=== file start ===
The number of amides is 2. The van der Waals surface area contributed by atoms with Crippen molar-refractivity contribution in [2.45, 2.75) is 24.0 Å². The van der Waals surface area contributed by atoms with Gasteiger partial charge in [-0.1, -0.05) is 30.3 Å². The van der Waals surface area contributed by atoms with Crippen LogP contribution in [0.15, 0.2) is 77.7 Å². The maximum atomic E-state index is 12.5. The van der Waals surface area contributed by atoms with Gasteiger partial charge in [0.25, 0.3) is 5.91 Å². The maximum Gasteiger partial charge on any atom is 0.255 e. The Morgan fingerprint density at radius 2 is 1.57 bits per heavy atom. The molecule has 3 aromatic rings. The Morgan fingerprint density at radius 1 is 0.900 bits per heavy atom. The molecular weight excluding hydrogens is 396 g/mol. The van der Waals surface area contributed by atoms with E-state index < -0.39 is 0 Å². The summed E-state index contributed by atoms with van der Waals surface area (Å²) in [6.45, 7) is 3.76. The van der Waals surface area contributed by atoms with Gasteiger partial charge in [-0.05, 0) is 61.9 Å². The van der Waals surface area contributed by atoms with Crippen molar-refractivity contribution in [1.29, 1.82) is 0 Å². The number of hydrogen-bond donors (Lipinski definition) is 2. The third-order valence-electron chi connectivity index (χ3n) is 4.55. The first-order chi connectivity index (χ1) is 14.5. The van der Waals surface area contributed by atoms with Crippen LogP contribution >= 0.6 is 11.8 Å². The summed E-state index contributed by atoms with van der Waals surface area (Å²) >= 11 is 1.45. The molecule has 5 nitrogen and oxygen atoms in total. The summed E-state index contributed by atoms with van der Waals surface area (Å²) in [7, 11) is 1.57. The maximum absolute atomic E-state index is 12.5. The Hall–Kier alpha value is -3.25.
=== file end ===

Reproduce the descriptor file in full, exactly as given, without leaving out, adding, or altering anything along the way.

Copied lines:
The number of amides is 2. The van der Waals surface area contributed by atoms with Crippen molar-refractivity contribution in [2.45, 2.75) is 24.0 Å². The van der Waals surface area contributed by atoms with Gasteiger partial charge in [-0.1, -0.05) is 30.3 Å². The van der Waals surface area contributed by atoms with Crippen LogP contribution in [0.15, 0.2) is 77.7 Å². The maximum atomic E-state index is 12.5. The van der Waals surface area contributed by atoms with Gasteiger partial charge in [0.25, 0.3) is 5.91 Å². The maximum Gasteiger partial charge on any atom is 0.255 e. The Morgan fingerprint density at radius 2 is 1.57 bits per heavy atom. The molecule has 3 aromatic rings. The Morgan fingerprint density at radius 1 is 0.900 bits per heavy atom. The molecular weight excluding hydrogens is 396 g/mol. The van der Waals surface area contributed by atoms with E-state index < -0.39 is 0 Å². The summed E-state index contributed by atoms with van der Waals surface area (Å²) in [6.45, 7) is 3.76. The van der Waals surface area contributed by atoms with Gasteiger partial charge in [-0.05, 0) is 61.9 Å². The van der Waals surface area contributed by atoms with Crippen molar-refractivity contribution in [1.29, 1.82) is 0 Å². The number of hydrogen-bond donors (Lipinski definition) is 2. The third-order valence-electron chi connectivity index (χ3n) is 4.55. The first-order chi connectivity index (χ1) is 14.5. The van der Waals surface area contributed by atoms with Crippen LogP contribution >= 0.6 is 11.8 Å². The summed E-state index contributed by atoms with van der Waals surface area (Å²) >= 11 is 1.45. The molecule has 5 nitrogen and oxygen atoms in total. The summed E-state index contributed by atoms with van der Waals surface area (Å²) in [7, 11) is 1.57. The maximum absolute atomic E-state index is 12.5. The Hall–Kier alpha value is -3.25.